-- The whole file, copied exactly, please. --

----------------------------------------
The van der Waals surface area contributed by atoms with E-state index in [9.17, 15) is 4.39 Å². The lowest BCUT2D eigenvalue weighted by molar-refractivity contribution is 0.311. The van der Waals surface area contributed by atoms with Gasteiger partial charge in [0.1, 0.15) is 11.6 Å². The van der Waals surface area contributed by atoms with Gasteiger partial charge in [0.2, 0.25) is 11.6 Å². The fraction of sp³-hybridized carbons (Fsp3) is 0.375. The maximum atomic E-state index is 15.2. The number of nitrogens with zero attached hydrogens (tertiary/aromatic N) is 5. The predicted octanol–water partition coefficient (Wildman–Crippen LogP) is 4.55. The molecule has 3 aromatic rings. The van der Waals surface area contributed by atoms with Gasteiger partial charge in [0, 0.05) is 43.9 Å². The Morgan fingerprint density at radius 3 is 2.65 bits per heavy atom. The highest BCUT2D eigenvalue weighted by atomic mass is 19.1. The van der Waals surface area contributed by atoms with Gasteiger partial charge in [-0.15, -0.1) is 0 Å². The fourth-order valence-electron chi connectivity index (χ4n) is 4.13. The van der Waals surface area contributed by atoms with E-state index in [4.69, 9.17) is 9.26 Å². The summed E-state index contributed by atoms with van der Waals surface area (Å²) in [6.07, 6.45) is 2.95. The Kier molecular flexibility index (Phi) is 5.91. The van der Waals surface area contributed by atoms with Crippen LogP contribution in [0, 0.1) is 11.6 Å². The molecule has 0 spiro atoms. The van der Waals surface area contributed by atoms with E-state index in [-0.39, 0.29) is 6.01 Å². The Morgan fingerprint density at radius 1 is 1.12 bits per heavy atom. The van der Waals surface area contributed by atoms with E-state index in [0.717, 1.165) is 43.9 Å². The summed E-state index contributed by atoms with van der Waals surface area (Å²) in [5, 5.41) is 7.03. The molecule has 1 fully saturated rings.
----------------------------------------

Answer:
The van der Waals surface area contributed by atoms with E-state index in [9.17, 15) is 4.39 Å². The lowest BCUT2D eigenvalue weighted by molar-refractivity contribution is 0.311. The van der Waals surface area contributed by atoms with Gasteiger partial charge in [0.1, 0.15) is 11.6 Å². The van der Waals surface area contributed by atoms with Gasteiger partial charge in [0.2, 0.25) is 11.6 Å². The fraction of sp³-hybridized carbons (Fsp3) is 0.375. The maximum atomic E-state index is 15.2. The number of nitrogens with zero attached hydrogens (tertiary/aromatic N) is 5. The predicted octanol–water partition coefficient (Wildman–Crippen LogP) is 4.55. The molecule has 3 aromatic rings. The van der Waals surface area contributed by atoms with Gasteiger partial charge in [0, 0.05) is 43.9 Å². The Morgan fingerprint density at radius 3 is 2.65 bits per heavy atom. The highest BCUT2D eigenvalue weighted by atomic mass is 19.1. The van der Waals surface area contributed by atoms with Gasteiger partial charge in [-0.15, -0.1) is 0 Å². The fourth-order valence-electron chi connectivity index (χ4n) is 4.13. The van der Waals surface area contributed by atoms with E-state index in [4.69, 9.17) is 9.26 Å². The summed E-state index contributed by atoms with van der Waals surface area (Å²) in [6.07, 6.45) is 2.95. The Kier molecular flexibility index (Phi) is 5.91. The van der Waals surface area contributed by atoms with Crippen LogP contribution in [0, 0.1) is 11.6 Å². The molecule has 0 spiro atoms. The van der Waals surface area contributed by atoms with E-state index in [-0.39, 0.29) is 6.01 Å². The Morgan fingerprint density at radius 1 is 1.12 bits per heavy atom. The van der Waals surface area contributed by atoms with E-state index in [0.717, 1.165) is 43.9 Å². The summed E-state index contributed by atoms with van der Waals surface area (Å²) in [5, 5.41) is 7.03. The molecule has 1 fully saturated rings.